I really lost hope when I noticed that they devote an entire page to "making purees with a mouli." Where would I even begin to find a mouli, and if I did, where the heck would I find room to store it? Have these folks never heard of a food processor or blender? Why make life so complicated? I've got to imagine that the authors of this book live a very priveledged life or that they've never had small children clinging to their legs!
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62 of 64 people found the following review helpful By A Customer on December 26, 2002
Format: Hardcover
First Meals seems to be about how a Cordon Bleu chef, obsessed with nutrition, cooks for her own kids. It is very healthful approach to infant's needs, challenging to the ordinary mom's cooking skills, and tends to yeild a few disappointments the more you use it.
I started using this book for my 8 month old son about 5 months ago, with great results-- at first. The baby is in excellent health and spirits, after eating home prepared baby food that was easy to make. Ms Karmel's baby recipes are wonderful, resulting in foods far superior in smell and taste to what comes in jars.
The first sets of recipes taste good: Ms. Karmel is dead on when she gives advice about the foods that babies like. My son really does enjoy parsnips, for example. I am grateful for the first sections of the book, where Ms. Karmel opened my family's world to a lot of new and healthy foods. In addition to this, the charts and suggestions I found dead on for my son's introductions to solids, as well. His pediatrician has approved of all the advice for feeding my son that was in this book, so for my infant's needs, this was a very happy fit.
Ms. Karmel's recipes for toddlers and older children did produce some disappointments, unfortunately. While the time allowances for the baby foods and purees were accurate, it took me much, much more time to prepare foods in the latter sections than was indicated by the recipe.
In addition to taking more time than she allows, many of the latter recipes simply didn't taste very good. This was particularly inconvenient, because many of the recipes in these sections are merely variations of each other, sometimes resulting in one flop after another. Ms. Karmel's Tomato Soup, for example, was a busy mom's nightmare.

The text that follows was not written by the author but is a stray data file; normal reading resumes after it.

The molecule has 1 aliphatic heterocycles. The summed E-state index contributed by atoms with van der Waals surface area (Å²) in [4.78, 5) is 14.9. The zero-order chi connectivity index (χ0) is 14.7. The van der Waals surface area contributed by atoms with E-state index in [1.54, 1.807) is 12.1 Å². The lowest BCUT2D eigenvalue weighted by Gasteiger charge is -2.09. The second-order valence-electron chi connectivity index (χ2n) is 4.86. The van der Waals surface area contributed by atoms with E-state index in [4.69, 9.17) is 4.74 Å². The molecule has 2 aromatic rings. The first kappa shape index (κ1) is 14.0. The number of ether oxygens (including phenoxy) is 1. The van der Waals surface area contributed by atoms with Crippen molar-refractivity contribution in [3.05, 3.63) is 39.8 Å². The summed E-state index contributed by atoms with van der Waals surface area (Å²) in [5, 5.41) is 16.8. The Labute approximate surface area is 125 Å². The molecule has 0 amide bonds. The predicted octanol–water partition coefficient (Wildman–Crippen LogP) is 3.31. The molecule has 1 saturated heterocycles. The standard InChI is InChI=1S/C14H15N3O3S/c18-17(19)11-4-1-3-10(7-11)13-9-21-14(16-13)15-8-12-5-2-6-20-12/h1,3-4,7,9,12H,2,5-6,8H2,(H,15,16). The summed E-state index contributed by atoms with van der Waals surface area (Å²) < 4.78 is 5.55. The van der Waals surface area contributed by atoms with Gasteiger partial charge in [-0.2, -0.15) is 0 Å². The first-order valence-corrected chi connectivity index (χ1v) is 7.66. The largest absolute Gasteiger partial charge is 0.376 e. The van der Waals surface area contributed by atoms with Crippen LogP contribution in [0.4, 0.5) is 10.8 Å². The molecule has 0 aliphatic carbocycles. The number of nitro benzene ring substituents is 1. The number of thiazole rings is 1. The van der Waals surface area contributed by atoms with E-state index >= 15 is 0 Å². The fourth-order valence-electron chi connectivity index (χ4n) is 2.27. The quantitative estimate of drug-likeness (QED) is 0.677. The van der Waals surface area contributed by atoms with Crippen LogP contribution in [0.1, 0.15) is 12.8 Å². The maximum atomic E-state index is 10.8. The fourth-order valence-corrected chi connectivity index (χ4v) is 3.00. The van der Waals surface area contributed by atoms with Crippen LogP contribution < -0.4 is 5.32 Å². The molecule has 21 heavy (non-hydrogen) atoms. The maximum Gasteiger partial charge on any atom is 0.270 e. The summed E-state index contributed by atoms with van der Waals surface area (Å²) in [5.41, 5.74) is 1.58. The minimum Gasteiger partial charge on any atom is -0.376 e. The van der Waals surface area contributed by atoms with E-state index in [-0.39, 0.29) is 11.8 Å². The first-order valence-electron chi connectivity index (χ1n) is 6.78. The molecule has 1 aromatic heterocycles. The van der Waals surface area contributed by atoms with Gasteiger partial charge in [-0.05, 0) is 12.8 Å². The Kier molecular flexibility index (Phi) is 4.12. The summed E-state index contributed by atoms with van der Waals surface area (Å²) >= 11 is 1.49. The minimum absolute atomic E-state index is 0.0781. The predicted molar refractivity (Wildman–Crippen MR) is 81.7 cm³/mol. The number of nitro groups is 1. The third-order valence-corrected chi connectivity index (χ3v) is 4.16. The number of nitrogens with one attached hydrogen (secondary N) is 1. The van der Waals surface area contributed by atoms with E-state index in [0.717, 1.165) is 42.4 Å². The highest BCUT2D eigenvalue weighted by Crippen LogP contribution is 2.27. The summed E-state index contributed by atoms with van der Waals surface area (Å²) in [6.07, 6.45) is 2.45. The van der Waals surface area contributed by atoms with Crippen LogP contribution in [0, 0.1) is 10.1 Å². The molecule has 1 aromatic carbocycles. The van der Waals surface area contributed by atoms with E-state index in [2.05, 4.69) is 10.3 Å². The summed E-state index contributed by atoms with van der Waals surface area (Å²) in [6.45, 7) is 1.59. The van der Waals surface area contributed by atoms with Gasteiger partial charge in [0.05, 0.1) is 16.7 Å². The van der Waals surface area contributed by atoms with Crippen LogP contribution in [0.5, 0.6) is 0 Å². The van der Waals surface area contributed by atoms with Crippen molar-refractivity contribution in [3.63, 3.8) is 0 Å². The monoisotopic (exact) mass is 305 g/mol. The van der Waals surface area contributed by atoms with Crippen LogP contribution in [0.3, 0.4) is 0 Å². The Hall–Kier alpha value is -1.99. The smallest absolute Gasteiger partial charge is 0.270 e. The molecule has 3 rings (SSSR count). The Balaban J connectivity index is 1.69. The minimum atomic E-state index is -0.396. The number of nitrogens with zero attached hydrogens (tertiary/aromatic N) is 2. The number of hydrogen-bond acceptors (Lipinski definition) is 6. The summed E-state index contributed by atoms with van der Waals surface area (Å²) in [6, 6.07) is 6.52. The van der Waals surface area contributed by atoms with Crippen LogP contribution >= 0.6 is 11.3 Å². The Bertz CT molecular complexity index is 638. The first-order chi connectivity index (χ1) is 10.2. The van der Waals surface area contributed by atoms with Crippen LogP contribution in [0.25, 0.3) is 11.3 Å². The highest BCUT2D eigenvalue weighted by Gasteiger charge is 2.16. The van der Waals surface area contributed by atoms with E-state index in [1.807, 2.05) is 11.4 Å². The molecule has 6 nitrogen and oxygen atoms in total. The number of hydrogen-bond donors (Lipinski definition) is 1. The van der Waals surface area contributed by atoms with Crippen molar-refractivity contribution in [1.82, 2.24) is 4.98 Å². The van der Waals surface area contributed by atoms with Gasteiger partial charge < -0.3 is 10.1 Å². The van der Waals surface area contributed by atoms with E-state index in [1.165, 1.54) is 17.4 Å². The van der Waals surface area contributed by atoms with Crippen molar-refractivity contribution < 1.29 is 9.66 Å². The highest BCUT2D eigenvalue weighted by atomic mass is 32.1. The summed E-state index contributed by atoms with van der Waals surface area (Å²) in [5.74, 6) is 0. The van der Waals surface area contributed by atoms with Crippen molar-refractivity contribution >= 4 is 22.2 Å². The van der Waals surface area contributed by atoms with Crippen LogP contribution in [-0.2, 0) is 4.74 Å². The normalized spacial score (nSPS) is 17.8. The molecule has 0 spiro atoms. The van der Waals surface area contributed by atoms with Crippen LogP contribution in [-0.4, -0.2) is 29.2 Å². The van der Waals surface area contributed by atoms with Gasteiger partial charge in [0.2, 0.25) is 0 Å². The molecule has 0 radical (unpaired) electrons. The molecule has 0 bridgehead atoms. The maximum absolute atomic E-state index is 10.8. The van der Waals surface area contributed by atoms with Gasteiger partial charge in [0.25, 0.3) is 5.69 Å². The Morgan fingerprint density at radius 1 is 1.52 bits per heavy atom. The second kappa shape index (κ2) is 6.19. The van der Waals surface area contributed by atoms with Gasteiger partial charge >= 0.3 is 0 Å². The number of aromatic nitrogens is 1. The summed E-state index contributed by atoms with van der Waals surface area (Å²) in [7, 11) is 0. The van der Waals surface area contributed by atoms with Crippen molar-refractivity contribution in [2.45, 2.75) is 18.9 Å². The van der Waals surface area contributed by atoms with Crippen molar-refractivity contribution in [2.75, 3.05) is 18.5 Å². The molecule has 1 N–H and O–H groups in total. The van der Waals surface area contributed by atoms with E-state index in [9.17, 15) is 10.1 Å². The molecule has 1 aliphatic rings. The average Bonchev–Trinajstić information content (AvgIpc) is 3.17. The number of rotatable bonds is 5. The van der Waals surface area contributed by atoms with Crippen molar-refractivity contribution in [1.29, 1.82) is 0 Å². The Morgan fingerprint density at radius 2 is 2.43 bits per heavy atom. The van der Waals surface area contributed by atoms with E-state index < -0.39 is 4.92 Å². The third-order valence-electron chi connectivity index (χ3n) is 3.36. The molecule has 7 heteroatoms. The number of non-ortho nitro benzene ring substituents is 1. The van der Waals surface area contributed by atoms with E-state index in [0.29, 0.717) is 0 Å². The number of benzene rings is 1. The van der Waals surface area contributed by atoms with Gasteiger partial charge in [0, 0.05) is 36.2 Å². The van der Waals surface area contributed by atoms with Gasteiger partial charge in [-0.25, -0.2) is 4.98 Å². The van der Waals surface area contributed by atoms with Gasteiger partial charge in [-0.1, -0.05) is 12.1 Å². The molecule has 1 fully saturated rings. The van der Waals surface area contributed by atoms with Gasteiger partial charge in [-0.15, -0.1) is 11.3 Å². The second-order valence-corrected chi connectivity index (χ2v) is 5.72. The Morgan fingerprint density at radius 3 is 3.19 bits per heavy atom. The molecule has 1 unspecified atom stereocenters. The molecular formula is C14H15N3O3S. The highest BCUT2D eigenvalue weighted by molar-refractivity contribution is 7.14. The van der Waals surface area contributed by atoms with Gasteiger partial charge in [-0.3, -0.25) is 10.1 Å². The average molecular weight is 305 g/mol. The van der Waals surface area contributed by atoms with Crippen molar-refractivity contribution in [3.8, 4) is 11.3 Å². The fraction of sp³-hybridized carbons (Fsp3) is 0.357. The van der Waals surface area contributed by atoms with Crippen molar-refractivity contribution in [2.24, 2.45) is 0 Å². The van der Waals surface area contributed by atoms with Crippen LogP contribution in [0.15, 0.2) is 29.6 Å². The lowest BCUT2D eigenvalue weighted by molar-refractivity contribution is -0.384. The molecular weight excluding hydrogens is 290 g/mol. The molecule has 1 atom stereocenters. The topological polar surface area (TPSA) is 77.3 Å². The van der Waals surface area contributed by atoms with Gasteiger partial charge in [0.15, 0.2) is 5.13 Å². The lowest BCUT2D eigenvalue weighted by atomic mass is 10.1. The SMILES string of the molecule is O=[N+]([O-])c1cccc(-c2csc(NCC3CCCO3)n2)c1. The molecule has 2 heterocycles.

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44 of 46 people found the following review helpful By Rebecca of Amazon HALL OF FAMETOP 500 REVIEWERVINE VOICE on March 23, 2002
Format: Hardcover
Salmon Starfish on a bed of green bean "seaweed" sounds a bit exotic for children, however one wonders if a child will grow up to be a master chef if fed a healthy diet of gourmet food as a child. ;)

While this is written to amuse children and parents alike, I could not help thinking some of the ideas were too good just for kids. The cucumber flowers on the Cucumber and Cheese open sandwiches looked quite lovely for a summer tea as did the salad and cheese cut-out butterfly sandwiches.

As a cook who once used to make alligators out of pickles to serve with sandwiches to amuse my clients (don't ask), I can say, this book has some cute ideas. The chocolate profiteroles & puff pastry mice looked good to me! You have to see the "sleeping cannelloni" where they have a blanket of cheese, mushroom faces and black olive boots.

The first thing you will notice is that this book is filled with really healthy food! Sure, there are cookies and pastries, but for the most part the food is made from fresh ingredients like vegetables and chicken breast, etc.

Annabel Karmel is a leading expert on cooking for children and also happens to be a Cordon Bleu chef. It shows! Her three children are her inspiration. They don't care if the food is healthy, they just want it to taste good. Annabel has combined "child appeal" with sound nutritional principles. Parents can give their children the best nutritional start to life and encourage their children not to be fussy eaters.

After a brief introduction, you will want to take a look at the kitchen equipment you will want to have on hand.